Top 6 Classic Rock Stars In Music History

Classic Rock Music appeared in 60’s but made its biggest debut in the 1970s. Today we have collacted for you Top 6 Classic Rock Stars In Music History.

6. Bonnie Raitt (1974)

Bonnie Raitt

Bonnie Raitt, who went on to win two Grammys in 1990 for her self-titled third album, dropped her first record only four years earlier. It was excellent, though, hitting Number Nine on the Billboard chart and registering one of the group’s biggest hits with “I Can’t Make You Love Me.” The album is yet another in a line of compilations best seen as a full album on vinyl, rather than the super-skinny edition of CD sales one. (Bonnie Raitt’s, Soulful Soul, quickly sold more than 500,000 copies.) Although the album includes enough songs to satisfy more than a single listener — she delivers 28 at any given time — it’s nowhere near as eclectic as those other series of discs.

5. Steve Earle (1976)

Steve Earle’s 1971 debut wasn’t a big seller (despite album highlights like “I Ain’t Into Religion” and “Broken Windshields”). But its anthemic concept album and rustic swagger captured Earle at his hard-driving best and he went on to develop a successful but still under-the-radar catalog, which included the albums Copperhead Road (2001) and I Don’t Dance (2007). Earle’s strength as a singer-songwriter and songwriter is his humble, folksy style; his knack for understated songs and controlled performance was on full display here. Tracks such as “Real Country” and “Right There” offer earworms, and he’s a standout on the album’s final ballad, “Tonight It Hurts So Good,” which mentions both his future wife and his long-shot chance of winning the county music song of the year award.

4. R.E.M. (1986)


The trippy utopian spirit of R.E.M.’s 1985 debut is hard to deny, especially when you consider the chameleon-like beauty of the last few years in which they’ve moved from radio-friendly singles to experimental albums, such as “Losing My Religion” and “Gardening at Night.” The big debut served as a starting point for the band’s evolution as much as it did anyone’s appreciation. With a 1974 single like “Stand” and favorites like “Man on the Moon” and “Roses on the Wall,” this debut album secured the band’s place as one of the premier live acts of its era and set off a steady stream of TV appearances and appearances on everything from Cosby to Saturday Night Live. It still feels fresh in the 21st century; a modern day Pat Benatar, if you will.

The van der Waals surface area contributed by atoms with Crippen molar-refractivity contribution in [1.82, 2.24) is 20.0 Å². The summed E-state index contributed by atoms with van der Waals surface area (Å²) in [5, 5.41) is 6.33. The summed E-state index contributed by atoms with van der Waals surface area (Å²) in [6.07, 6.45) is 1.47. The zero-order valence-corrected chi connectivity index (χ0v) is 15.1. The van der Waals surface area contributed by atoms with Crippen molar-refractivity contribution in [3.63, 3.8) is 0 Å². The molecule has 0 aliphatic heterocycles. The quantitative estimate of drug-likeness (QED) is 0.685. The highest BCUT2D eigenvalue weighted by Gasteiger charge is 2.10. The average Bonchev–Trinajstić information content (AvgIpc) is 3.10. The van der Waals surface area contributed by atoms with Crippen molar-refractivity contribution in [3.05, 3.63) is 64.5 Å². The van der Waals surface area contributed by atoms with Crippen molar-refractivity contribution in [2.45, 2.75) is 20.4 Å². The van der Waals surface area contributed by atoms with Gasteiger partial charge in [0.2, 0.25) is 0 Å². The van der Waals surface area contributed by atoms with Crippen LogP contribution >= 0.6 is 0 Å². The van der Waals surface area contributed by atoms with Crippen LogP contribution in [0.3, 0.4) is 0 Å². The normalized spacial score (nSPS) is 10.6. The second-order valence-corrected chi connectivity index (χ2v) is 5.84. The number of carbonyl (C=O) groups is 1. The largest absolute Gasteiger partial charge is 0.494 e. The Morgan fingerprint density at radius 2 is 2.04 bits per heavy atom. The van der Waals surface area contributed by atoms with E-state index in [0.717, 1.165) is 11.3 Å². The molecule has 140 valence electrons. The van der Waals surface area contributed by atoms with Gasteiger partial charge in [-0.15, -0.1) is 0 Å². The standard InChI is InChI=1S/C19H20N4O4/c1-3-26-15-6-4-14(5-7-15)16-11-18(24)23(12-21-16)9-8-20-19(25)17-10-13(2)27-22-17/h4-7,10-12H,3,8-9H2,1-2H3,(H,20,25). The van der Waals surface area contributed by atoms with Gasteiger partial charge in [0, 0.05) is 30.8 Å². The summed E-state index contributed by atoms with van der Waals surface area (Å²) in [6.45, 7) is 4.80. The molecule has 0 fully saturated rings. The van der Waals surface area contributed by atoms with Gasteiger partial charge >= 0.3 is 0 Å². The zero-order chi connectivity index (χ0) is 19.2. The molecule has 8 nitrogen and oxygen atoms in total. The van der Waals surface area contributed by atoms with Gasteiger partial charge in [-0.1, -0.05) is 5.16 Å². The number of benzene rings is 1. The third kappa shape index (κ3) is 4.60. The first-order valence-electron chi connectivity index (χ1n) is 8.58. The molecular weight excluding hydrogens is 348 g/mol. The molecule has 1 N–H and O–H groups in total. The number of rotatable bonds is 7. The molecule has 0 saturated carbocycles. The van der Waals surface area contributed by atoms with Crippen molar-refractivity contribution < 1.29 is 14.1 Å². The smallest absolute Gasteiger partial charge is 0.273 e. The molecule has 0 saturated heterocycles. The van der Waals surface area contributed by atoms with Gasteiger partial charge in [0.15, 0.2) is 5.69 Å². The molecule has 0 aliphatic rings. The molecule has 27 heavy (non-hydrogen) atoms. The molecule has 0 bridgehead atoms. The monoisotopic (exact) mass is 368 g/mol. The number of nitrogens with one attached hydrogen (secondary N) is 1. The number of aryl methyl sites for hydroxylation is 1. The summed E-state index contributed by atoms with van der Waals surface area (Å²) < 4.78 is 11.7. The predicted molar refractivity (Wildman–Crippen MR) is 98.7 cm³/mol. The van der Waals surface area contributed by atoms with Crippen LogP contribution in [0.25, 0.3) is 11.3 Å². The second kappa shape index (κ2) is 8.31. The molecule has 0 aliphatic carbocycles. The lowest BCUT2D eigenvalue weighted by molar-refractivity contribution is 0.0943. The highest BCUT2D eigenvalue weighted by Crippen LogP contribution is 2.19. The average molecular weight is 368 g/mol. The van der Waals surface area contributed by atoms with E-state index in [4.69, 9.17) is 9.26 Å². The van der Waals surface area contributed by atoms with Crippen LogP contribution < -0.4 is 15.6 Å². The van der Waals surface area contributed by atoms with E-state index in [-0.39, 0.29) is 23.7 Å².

3. Van Halen (1984)

Van Halen

Original Bon Jovi lead singer Richie Sambora couldn’t have made an inglorious, late-career attempt at being a frontman for a classic-rock band (just ask Joe Perry, who played with him from 2006 to 2008), but his recurring role in the Van Halen transition was a complex one. It began with a hasty departure that led to an embarrassing (to me at least) singing change, then it switched to ’80s-era super-banger-baiting (hello “Jump”), and in the end, it took nearly as many detours as members of the Beatles, including the departure of founding frontman David Lee Roth, who briefly led the band in the late 1980s and early 1990s.

2. KISS (1973)


Was there any founding band with more behind-the-scenes story than Kiss? It became a mascot and bankable actor, rapidly, commercially and artistically, and (courtesy of a revolving cast of top-tier performers) it remained virtually untouchable in terms of consistent live performances and visual appeal. You could spot the first KISS show by its carabiner stickers and tee shirts, the massive tongue and the helmets, especially “Flaming Creatures,” the album’s ultra-obvious No. 1 smash, even as the rest of the band’s sound and style mixed all sorts of blues-rock, surf, disco and disco (plus a lot of weird riffs and takes on group harmonies, which were never more potent on any album than on “Rock and Roll All Nite”).

1. The Beatles (1962)

The Beatles

The Beatles were five British boys who got together in a London discotheque in 1963 to play together on stage, but they did nothing in particular — they simply recorded a few covers of songs they heard that they wanted to play on their own. (They covered Clapton’s “Layla.” They covered Dylan’s “Don’t Think Twice, It’s All Right.”) As John Lennon would later note: “The Beatles formed because there were no others writing songs for the Beatles to play.” Once again, Rock-Star Classic.